A Fact Sheet released recently by the FAA lists several National Transportation Safety Board safety recommendations, followed by the FAA actions being taken or considered. Of note is the record showing that NTSB and FAA “agree on a course of action about 80 percent of the time.”
Here are some interesting points in the FAA/NTSB safety recommendation fact sheet. For additional reading, the full fact sheet is available here.
While FAA agrees a majority of the time with NTSB’s safety recommendations, one clear example of a difference of opinion is in regards to NTSB recommendations A-13-12 and A-13-13, the required installation of crash-resistant flight recorder systems on new or existing turbine-powered, non-experimental, non-restricted-category aircraft that are not equipped with a flight data recorder and a cockpit voice recorder and are operating under Parts 91, 121, or 135.
“The crash-resistant flight recorder system should record cockpit audio and images with a view of the cockpit environment to include as much of the outside view as possible,” the NTSB recommended on the fact sheet. However, the document stated that the FAA is not considering rulemaking at this time for these recommendations, saying, “The FAA will examine possible ways of polling operators through their aviation safety inspectors to identify voluntary flight data monitoring (FDM) system equipage rates.”
NTSB’s recommendation A-16-36 states that all Part 135 operators should be required to establish safety management system (SMS) programs, an extension of a January 2015 FAA rule that required Part 121 certificate holders to have an SMS in place. The fact sheet stated that “FAA would like to highlight that while SMS is not currently required for Part 135 operators, the FAA has a formal SMS voluntary program in which Part 135 operators may participate. The FAA will conduct a review and hold meetings to determine the feasibility of recommending SMS for Part 135 certificate holders and determine if further action is needed.”
In an effort to reduce fatigue-related accidents, NTSB recommendations A-94-194/A-95-113/A-14-72 aims to set working hour limits for flight crews, aviation mechanics, and air traffic controllers based on fatigue research, circadian rhythms, and sleep and rest requirements, and requires that aviation safety inspectors brief the threat of fatigue before each departure. “The FAA will publish an Advance Notice of Proposed Rulemaking (NPRM) addressing Part 91 tail-end ferry operations for Part 135 operators and an NPRM to extend Part 121 flight, duty, and rest limits to tail-end ferry flights that follow an all-cargo flight,” the fact sheet explained.
In addition, the FAA is updating FAA Order 8900.1 and Advisory Circular (AC) 120-72, Maintenance Human Factors Training, to address NTSB recommendation A-13-3 requiring that personnel performing maintenance or inspections under Parts 121, 135, 145, and 91 Subpart K receive initial and recurrent training on human factors affecting maintenance that includes a review of the causes of human error, including fatigue, its effects on performance, and actions individuals can take to prevent the development of fatigue.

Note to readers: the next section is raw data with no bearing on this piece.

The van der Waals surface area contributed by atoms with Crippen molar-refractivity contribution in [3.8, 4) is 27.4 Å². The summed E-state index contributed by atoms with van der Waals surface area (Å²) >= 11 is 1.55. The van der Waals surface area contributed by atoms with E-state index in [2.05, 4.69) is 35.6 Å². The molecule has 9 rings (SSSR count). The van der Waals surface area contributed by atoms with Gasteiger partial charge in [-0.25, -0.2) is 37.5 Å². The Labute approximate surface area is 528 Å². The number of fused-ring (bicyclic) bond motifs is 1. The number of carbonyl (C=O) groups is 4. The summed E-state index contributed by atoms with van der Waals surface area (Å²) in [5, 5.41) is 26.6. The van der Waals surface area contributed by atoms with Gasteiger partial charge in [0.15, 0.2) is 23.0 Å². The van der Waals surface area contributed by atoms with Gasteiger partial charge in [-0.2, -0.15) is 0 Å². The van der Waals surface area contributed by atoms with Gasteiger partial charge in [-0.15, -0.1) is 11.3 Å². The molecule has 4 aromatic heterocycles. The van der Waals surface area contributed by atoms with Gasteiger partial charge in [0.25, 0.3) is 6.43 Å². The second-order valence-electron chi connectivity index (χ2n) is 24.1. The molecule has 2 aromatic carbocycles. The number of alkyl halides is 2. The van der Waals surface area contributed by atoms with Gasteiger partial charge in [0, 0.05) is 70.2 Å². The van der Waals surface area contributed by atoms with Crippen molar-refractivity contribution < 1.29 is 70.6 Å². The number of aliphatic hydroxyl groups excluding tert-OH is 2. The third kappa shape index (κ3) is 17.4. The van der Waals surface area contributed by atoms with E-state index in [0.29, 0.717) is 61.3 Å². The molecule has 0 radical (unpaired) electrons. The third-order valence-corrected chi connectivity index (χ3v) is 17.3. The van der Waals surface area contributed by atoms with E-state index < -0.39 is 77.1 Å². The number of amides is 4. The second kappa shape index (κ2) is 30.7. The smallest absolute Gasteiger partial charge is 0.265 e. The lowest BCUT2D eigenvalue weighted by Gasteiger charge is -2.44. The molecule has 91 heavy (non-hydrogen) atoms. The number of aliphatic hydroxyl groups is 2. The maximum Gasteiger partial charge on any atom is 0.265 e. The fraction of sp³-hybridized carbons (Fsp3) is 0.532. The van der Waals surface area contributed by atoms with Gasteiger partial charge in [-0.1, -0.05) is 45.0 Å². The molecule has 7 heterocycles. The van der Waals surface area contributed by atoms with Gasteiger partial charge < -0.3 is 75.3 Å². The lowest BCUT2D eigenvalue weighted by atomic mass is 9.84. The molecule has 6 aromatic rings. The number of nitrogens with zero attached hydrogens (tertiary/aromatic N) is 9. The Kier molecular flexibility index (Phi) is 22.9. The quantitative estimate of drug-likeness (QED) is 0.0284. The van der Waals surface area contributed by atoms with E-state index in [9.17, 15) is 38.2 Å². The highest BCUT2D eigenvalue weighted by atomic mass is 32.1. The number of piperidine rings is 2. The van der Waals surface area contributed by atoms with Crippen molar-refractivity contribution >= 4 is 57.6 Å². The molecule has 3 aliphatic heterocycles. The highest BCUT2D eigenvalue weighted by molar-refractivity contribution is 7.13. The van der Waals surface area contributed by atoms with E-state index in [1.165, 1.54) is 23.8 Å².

The fact sheet listed several important NTSB recommendations aimed at improving the safety of air tour operations in Hawaii. In cooperation with Hawaii commercial air tour operators, aviation psychologists, and meteorologists, NTSB recommendation A-07-18 states that a “cue-based” training program for commercial air tour pilots in Hawaii should be developed that specifically addresses hazardous aspects of local weather phenomena and in-flight decision-making, and would be required training for all newly-hired pilots. The FAA’s action includes a revision of Operations Specification (OPSS) B048 and Letter of Authorization (LOA) B548 to require weather training provided via pictorial description, actual video, or PowerPoint presentations of each commercial air tour site, showing examples of acceptable and unacceptable weather at each critical point within the route along with industry-recommended course reversal maneuvers.
Other NTSB safety recommendations listed on the fact sheet involve drug and alcohol impairment, the strengthening of occupant protections in new rotorcraft, coordination of evacuation procedures between Part 121 flight attendants and flight deck crew members in cases of loss of communications, and new recommendations for inoperative radar altimeters in helicopter emergency medical services operations.
A lengthy focus of safety recommendations in the fact sheet was aimed at the Alaskan Air Tour industry to reduce the risk of weather-related accidents involving the continuation of flight under visual flight rules (VFR) into instrument meteorological conditions. In particular, NTSB recommendation A-17-42 states that automatic dependent surveillance-broadcast (ADS-B) data from Ketchikan air tour operations needs to be analyzed on an ongoing basis, with meetings held annually with Ketchikan air tour operators to engage in a discussion of any operational hazards reflected in the data and collaborate on mitigation strategies for any hazards identified. The fact sheet stated that “FAA determined that there are several portions of Ketchikan air tour flight paths where ADS-B data is not available. However, discussions with industry stakeholders indicate that their use of “Spider Tracks” technology, a commercially available GPS tracking tool, allows the air carriers to have full coverage of the entire flight path. Spider Track information has been openly shared with the FAA, and is routinely incorporated into the bi-annual air tour safety meetings.”